Posted in: Aha! Blog > Eureka Math Blog > Teacher Engagement Data Stories Student Achievement > “Doing the Work” Yields Double-Digit Student Gains

The advice from Principal Patrick Sivori and Math Specialist Megan Tillery of Alex R. Kennedy Elementary School in Louisville, Kentucky, is similar to that of many veteran Eureka Math® users.


256 Students (K–5)

38% White

35% African American

12% Hispanic

65% Low income

12% SPED

Do the work. “Are your teachers willing to dedicate the time to plan the lessons?” Sivori asks. “I worked in high school for 11 years, where you can wing it sometimes. With elementary school students, you need to engage them all the time.”

There are no shortcuts. “With a lot of curricula, you can look at a lesson for 5 or 10 minutes before class and get by. You can’t do that with Eureka Math,” says Tillery.

Expect year one to be challenging. Teachers, students, and
parents grapple with using deeper, more conceptual ways to learn math beyond just mastering the algorithms.

But Kennedy’s results are anything but typical. For instance, Grade 5 students who began with Eureka Math in Grade 3 raised their proficiency/distinguished scores on state tests by 17 points over the past three years. The percentage of Grade 5 students scoring at the lowest level (novice) dropped more than threefold during the same period, from 22 percent to 7 percent.

A bar chart showing the percentage of students scoring proficient or distinguished on the state math assessment and the percentage scoring novice for grades 3, 4, and 5 from 2015–2016 to 2017–2018. The percentage of students scoring proficient or above increases each year as the cohort is track in grades 3, 4, and 5 while the percentage of students scoring novice decreases across the cohort as well.

A screenshot of a news article about the school's success with Eureka Math.The results are garnering attention. The city’s flagship newspaper, the Courier Journal, profiled the school’s success in an article titled “This ‘crazy math’ is delivering astounding results for one JCPS school.” In observing classrooms, the reporter found that “rather than encouraging memorization, Kennedy’s teachers prompt students to grow their understanding of math concepts. During the class, students apply their new knowledge to multistep problems. At the end of each lesson, teachers lead a class discussion, allowing students to talk through what they’ve learned.”


The school’s journey began four years ago when Kennedy’s previous principal researched different math curricula and found EngageNY Math (the original version of Eureka Math that Great Minds® created
for New York State). He and many of his peers were frustrated by the district’s approach to math: a curriculum map that, according to Tillery, encouraged schools to use “10 lessons from Module 1, eight from Module 11, and so on.”

“Teachers were jumping all around in order to align with the district,” recalls Tillery. “It was insanity.” The school wanted a more coherent curriculum.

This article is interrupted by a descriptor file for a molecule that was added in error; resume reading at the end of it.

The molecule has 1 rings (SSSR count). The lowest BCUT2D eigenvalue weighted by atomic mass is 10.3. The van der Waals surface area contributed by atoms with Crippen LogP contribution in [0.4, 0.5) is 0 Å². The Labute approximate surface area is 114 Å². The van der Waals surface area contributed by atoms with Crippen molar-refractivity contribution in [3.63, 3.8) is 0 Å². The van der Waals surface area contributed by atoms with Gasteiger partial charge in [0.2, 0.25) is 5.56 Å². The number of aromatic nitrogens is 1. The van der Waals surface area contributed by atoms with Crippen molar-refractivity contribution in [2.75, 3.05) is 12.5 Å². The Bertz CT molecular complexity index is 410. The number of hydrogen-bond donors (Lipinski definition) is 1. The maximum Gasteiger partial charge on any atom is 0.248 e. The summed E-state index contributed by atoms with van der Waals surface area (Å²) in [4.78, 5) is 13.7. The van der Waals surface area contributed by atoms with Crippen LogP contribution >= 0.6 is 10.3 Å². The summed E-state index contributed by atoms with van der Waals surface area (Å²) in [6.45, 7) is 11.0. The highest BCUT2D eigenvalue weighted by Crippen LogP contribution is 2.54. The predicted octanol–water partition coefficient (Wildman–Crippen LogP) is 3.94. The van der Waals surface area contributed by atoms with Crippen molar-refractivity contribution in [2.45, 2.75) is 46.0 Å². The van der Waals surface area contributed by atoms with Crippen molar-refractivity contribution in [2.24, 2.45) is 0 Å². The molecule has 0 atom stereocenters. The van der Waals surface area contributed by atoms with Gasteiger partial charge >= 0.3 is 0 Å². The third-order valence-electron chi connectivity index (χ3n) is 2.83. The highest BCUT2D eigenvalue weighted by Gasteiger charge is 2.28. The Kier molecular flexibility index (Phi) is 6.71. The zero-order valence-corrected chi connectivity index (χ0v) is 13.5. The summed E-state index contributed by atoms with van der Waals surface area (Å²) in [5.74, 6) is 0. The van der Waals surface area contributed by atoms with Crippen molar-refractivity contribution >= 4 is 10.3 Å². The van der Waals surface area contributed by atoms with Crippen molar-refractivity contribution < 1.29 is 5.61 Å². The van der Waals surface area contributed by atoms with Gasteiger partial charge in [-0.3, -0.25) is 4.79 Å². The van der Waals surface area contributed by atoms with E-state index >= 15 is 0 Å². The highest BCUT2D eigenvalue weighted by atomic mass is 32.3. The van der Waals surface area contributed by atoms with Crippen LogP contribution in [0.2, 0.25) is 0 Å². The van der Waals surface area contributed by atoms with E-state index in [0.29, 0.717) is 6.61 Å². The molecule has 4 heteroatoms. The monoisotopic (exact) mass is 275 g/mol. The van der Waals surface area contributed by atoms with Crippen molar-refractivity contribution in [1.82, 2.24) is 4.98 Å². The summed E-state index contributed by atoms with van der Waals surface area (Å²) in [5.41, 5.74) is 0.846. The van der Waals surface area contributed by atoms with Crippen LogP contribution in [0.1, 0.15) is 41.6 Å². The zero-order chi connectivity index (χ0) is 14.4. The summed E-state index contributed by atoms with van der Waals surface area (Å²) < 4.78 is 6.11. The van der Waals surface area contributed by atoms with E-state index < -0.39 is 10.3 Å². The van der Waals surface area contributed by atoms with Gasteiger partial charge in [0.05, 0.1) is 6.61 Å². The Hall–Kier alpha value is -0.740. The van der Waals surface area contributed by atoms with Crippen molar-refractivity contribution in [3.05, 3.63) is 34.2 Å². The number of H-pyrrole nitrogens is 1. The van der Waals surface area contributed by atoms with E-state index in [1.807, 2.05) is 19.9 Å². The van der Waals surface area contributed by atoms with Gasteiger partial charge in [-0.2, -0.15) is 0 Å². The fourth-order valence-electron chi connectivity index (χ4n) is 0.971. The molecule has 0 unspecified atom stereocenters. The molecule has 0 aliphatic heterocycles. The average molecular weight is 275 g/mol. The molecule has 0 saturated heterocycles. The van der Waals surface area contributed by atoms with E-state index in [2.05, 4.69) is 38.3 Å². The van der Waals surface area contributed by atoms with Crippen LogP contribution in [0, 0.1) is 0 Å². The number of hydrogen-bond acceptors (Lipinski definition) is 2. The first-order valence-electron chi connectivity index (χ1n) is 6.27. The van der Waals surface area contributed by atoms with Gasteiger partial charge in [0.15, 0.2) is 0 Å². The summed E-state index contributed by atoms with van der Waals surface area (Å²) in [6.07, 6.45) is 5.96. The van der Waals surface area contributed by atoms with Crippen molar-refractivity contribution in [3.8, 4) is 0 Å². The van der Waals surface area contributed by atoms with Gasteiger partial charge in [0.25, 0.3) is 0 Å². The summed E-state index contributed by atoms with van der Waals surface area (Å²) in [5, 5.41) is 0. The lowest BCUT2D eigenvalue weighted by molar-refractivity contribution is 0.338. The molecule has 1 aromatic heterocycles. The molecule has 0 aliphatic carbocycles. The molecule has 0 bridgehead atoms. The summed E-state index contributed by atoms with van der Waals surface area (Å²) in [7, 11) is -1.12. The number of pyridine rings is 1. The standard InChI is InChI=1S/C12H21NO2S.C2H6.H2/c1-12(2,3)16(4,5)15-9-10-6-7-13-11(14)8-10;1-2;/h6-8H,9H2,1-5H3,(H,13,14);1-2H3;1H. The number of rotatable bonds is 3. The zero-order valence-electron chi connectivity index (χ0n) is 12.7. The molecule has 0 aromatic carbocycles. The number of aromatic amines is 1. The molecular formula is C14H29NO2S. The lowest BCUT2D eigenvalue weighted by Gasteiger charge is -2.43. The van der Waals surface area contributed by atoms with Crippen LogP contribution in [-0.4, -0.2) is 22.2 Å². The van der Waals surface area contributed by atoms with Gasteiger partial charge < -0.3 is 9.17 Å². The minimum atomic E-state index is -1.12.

By the 2015–2016 school year, Kennedy and two other Jefferson County schools had gotten permission to use EngageNY Math/Eureka Math for all their math instruction. Tillery says that made teachers very happy, although their enthusiasm was tempered by the district requirement that teachers use both Eureka Math’s end-of-module assessments and the district’s own measure.

"It takes a lot of day-to-day planning to teach the correct way. Year one is hard. It requires a mind shift. But it gets a lot easier in year two."

—Patrick Sivori, principal

Things improved further during the 2016–2017 school year, when teachers received more professional development. They learned how to effectively customize lessons and were seeing their students succeed.

Plus, parents were becoming more comfortable with the “crazy math.” “Parents having online access to all the lessons helped a lot,” says Tillery. “Instead of shutting down or being frustrated, they could learn along with their children.” In many cases, the students were teaching their parents how to work the problems.


Now, the school’s primary challenge is to maintain and build on the gains. Although the district provides no professional development, Tillery has organized support at the school level. Teachers meet in grade-level professional learning communities every month to discuss the key skills for each module and work through end-of-module reflections. She also provides two to three weeks of small group support to students who are struggling with some concepts.

“It takes a lot of day-to-day planning to teach the correct way,” says Sivori. “Year one is hard. It requires a mind shift. But it gets a lot easier in year two.”

According to Sivori, more schools in the district are beginning to use Eureka Math this year. So although the district administration can’t afford to provide support for all curricula, for the first time ever, it is expected to provide districtwide professional development for Eureka Math next year.

“Since the district recognizes its limited capacity in supporting a variety of mathematics curricula – we believe it is essential to gain greater focus and provide strategic support through professional learning opportunities for a fewer number of mathematics curricula,” says Felicia Cummings Smith, the district’s assistant superintendent of academic services. “This will improve implementation, strengthen teacher efficacy, and enhance student learning outcomes.”


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Topics: Teacher Engagement Data Stories Student Achievement